Speeding up your computer
I was reading this article on MakeUseOf last week about registry cleaners not speeding up your computer significantly. This surprised me as articles I'd read previously, perhaps even on MakeUseOf, suggested that cleaning up your computer's registry could significantly speed up your system. The more recent article is convincing that, especially with newer versions of Windows, there are other things you can do to improve your system's speed more significantly and with less risk of causing harm.
One thing the article doesn't make clear for all readers is what it means by speed. I'm aware that readers of this post may have different skill and experience levels in computer use. Some of you have stopped reading or soldiered on hoping I'd make sense of this "registry" thing, while others have already clicked through to the MakeUseOf article, saw nothing they didn't already know, and moved on.
So, let me get the newer users up to speed--your computer may be slow to start up when you turn it on and to run programs on stored on your computer like Word or Solitaire. That can be different than your computer being slow to pull up a website or download your email to Outlook because in order to access anything online, your computer communicates with other computers called servers to request and retrieve the information brought back to your screen. There are programs on your computer slowing this down as well (security programs like anti-virus software that scans all of the information coming in to your machine make the process take nanoseconds longer than running your computer without security software, which you wouldn't want to do).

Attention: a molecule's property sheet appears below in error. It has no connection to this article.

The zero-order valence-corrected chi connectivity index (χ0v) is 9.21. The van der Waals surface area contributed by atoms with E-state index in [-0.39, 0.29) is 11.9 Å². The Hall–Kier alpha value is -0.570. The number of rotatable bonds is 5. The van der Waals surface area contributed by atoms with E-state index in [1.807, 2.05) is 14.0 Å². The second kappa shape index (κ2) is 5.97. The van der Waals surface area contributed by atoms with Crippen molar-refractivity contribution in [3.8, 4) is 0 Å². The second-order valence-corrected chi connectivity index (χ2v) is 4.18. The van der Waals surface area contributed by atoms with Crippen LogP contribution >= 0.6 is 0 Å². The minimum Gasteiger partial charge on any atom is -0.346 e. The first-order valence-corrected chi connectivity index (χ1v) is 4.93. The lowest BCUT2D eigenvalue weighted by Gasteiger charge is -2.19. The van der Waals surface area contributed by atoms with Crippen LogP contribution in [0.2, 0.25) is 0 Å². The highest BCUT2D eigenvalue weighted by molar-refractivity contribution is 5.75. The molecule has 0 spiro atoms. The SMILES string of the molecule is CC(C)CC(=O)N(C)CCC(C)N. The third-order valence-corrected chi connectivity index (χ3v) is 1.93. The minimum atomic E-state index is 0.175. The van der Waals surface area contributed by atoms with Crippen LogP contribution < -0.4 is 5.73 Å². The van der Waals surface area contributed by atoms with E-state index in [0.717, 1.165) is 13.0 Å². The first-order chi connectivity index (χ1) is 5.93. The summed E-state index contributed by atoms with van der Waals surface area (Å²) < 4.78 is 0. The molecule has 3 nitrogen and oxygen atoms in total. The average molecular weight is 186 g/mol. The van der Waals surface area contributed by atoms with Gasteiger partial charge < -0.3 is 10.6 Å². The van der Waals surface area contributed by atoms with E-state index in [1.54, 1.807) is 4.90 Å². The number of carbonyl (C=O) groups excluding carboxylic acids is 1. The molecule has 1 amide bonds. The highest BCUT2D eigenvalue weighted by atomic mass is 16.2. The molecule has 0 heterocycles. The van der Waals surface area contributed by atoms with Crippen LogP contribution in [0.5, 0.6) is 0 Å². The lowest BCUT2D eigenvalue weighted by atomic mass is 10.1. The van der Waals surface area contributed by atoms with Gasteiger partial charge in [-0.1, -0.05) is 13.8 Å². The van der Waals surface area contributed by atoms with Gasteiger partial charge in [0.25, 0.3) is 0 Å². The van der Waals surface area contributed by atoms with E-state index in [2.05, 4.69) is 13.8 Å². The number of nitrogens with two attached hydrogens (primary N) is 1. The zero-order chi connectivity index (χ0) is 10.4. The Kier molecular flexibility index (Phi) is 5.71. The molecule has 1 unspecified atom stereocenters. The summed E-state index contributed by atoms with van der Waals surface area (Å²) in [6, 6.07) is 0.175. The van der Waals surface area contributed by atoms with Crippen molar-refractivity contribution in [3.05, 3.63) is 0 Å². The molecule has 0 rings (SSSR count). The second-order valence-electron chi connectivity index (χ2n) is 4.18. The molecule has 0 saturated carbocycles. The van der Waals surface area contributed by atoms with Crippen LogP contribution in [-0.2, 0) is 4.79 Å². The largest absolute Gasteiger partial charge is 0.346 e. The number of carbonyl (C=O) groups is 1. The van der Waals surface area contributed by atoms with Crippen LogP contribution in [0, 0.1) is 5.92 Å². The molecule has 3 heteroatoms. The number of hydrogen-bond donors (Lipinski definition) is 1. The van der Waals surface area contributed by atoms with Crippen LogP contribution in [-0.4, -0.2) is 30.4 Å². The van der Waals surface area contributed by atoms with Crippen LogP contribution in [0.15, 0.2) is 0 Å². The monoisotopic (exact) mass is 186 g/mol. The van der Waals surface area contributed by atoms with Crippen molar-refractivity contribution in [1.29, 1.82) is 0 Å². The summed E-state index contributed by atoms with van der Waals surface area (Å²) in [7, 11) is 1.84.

The MakeUseOf tips about speeding up your computer are good ones, and two of them are free. Defragmenting your hard drive will help reunite parts of files stored in different places to improve their loading time. You can access the Microsoft disk defragmenter in the Start menu--Accessories folder--System tools folder.
The third tip about bad registry edits and not downloading bad software is more of a practice than anything, but they give advice on removing software, too.
The tip that will cost you is upgrading your RAM. You can first try to free up your RAM with the suggestions in this Techradar article. If things still seem slow after that, you'll want to consider a few things. Is your computer still under warranty? To install new RAM, you'll need to crack it open, which could void a warranty. The warranty supplier should be able to provide you with a way to get the upgrade done. Are you comfortable opening your computer and plugging things into its guts? You may not be, in which case you'll want someone else to do it--check the computer repair section of the yellow pages. You may find deals at places like Milwaukee PC or Best Buy--cheap or free installation if you buy your new RAM there--check the electronics shops section of the yellow pages and ask if they have any such deals.
If you're suffering from computer slowness, there's plenty more information you can find online to improve your system. MakeUseOf, Lifehacker, and Mashable frequently provide articles on ways to improve your computer's functioning and would be worthwhile to add to your RSS reader. What's RSS? That's a post for another time.
Image credit: Entering Hyperspace by Eole used under CC license
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